Estate of Pitzer

CourtCalifornia Court of Appeals
Writing for the CourtSTEPHENS
Citation155 Cal.App.3d 979,202 Cal.Rptr. 855
Decision Date16 May 1984
PartiesESTATE OF Clifford B. PITZER, Deceased. Neil T. BURTON, as Executor, etc., et al., Plaintiffs and Respondents, v. SECURITY PACIFIC NATIONAL BANK, Defendant and Appellant. Civ. 69713.

Page 855

202 Cal.Rptr. 855
155 Cal.App.3d 979
ESTATE OF Clifford B. PITZER, Deceased.
Neil T. BURTON, as Executor, etc., et al., Plaintiffs and Respondents,
v.
SECURITY PACIFIC NATIONAL BANK, Defendant and Appellant.
Civ. 69713.
Court of Appeal, Second District, Division 5, California.
May 16, 1984.

Page 856

[155 Cal.App.3d 982] Gibson, Dunn & Crutcher, Robert S. Warren and Marsha McLean-Utley, Los Angeles, and Newman, Chrisman & Faith and J. Randall Faith, Covina, for defendant and appellant.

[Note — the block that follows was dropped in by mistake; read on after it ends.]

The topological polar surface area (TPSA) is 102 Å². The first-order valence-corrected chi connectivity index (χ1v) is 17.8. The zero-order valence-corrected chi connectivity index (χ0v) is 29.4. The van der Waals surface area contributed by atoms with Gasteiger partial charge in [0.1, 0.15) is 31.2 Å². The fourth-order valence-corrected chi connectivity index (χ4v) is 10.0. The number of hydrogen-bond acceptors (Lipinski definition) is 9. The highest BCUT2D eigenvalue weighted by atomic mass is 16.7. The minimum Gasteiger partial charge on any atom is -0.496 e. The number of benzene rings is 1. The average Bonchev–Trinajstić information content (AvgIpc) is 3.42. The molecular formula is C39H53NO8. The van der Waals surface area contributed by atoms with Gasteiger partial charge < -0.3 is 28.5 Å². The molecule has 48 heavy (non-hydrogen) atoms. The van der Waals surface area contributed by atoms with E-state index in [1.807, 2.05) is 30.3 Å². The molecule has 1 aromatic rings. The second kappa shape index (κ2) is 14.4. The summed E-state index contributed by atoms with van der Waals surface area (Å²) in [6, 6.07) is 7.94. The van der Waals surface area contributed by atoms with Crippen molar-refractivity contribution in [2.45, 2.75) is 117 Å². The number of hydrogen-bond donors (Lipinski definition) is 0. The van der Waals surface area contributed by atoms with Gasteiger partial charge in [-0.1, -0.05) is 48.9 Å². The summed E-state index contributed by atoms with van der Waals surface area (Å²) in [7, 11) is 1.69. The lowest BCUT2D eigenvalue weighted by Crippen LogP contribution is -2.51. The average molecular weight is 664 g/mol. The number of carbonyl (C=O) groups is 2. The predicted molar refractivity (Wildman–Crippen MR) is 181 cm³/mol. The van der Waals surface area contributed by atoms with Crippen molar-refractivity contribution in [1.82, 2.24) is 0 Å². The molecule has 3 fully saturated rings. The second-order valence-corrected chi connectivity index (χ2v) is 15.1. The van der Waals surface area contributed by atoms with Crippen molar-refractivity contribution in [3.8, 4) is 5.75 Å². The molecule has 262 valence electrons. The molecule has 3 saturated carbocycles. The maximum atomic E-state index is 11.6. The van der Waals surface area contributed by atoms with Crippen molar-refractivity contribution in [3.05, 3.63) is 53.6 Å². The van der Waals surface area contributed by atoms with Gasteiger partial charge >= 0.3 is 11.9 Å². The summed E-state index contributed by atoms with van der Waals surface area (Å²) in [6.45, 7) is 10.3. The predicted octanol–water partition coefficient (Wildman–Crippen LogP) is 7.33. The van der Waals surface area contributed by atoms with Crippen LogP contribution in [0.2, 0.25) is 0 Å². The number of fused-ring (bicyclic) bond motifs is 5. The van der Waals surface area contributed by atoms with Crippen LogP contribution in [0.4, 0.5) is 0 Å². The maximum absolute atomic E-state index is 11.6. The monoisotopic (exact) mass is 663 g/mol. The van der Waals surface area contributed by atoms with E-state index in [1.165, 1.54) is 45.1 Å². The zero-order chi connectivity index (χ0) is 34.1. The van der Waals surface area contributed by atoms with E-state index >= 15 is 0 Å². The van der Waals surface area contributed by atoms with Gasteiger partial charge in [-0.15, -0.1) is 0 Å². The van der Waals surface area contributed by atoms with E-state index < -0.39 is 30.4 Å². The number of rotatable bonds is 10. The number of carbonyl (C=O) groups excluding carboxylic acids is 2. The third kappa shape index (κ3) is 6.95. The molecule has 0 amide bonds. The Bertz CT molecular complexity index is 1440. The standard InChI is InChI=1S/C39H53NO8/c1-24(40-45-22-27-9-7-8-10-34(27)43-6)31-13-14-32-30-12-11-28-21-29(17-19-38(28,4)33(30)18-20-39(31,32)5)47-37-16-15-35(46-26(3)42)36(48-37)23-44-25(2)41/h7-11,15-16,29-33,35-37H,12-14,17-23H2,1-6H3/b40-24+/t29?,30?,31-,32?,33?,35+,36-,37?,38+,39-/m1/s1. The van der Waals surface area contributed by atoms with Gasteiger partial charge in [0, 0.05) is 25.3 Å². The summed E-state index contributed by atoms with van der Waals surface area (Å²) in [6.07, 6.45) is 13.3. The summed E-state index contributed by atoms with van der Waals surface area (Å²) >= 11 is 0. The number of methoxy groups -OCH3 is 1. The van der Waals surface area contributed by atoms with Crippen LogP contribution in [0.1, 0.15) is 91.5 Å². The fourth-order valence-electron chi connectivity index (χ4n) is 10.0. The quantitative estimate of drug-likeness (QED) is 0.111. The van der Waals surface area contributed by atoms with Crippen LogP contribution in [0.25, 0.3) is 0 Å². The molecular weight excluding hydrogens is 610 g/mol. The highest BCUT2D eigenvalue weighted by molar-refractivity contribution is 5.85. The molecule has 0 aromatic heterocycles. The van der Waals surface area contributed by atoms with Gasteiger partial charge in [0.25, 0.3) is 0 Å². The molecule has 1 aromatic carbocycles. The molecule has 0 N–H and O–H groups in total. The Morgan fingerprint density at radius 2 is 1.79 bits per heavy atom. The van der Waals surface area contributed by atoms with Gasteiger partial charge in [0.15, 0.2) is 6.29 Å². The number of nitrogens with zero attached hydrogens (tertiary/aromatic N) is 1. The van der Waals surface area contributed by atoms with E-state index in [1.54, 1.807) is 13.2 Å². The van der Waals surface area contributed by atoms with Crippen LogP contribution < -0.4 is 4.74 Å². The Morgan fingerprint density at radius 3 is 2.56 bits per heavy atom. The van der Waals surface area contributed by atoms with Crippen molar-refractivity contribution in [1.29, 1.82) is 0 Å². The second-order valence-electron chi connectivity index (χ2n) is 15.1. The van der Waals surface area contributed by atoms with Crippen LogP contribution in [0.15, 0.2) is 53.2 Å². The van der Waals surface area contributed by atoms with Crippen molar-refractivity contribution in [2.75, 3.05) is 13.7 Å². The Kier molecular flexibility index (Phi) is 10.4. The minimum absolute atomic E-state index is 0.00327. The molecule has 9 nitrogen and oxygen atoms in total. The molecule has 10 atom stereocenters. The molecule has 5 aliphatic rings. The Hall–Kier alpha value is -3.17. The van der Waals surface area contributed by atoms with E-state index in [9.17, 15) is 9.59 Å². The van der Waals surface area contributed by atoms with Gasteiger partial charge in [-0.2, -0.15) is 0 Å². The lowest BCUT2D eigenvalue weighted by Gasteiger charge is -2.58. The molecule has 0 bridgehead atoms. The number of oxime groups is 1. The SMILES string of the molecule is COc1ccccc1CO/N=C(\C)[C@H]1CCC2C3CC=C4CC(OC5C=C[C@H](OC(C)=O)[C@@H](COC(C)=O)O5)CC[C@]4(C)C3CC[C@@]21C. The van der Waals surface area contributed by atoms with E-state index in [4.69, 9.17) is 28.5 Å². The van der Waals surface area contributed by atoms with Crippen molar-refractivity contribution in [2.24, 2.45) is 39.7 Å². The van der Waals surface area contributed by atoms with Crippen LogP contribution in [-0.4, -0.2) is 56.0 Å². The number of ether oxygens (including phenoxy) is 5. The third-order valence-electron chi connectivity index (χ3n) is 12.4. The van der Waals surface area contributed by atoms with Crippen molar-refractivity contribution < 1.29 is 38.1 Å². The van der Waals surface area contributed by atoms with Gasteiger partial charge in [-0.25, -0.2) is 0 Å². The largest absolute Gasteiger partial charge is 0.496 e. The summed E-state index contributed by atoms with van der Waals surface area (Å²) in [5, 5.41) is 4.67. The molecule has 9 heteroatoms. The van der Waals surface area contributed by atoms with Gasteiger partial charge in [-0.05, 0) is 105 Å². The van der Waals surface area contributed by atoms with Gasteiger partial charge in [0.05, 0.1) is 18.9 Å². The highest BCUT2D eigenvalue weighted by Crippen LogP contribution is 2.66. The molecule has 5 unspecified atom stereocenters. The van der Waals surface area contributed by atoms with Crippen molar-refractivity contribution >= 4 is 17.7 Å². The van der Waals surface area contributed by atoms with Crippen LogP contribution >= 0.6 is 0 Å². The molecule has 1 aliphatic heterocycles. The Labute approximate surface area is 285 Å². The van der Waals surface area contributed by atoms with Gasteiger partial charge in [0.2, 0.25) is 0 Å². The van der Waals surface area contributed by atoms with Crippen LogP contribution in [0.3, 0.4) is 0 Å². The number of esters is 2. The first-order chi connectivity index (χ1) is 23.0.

William M. Shernoff, Claremont, and Leonard Sacks, Inc., Northridge, for plaintiffs and respondents.

STEPHENS, Acting Presiding Justice.

This action represents the second of two appeals 1 initiated by Security Pacific Bank (hereinafter Security Pacific) concerning the summary judgment and surcharges rendered against it by the probate court as a result of objections filed by the beneficiaries of a testamentary trust to Security Pacific's trust account. Specifically, the probate court determined that Security Pacific, in making a loan of $115,000 to Park Lane Development Company (hereinafter Park Lane), the ultimate purchaser of certain trust property, breached its trust as a matter of law. The court also adjudged that a well located on trust property sold had a value separate and independent of the value of the land, and that Security Pacific had neither requested nor received any consideration for this well. As a consequence, a surcharge was imposed against Security Pacific.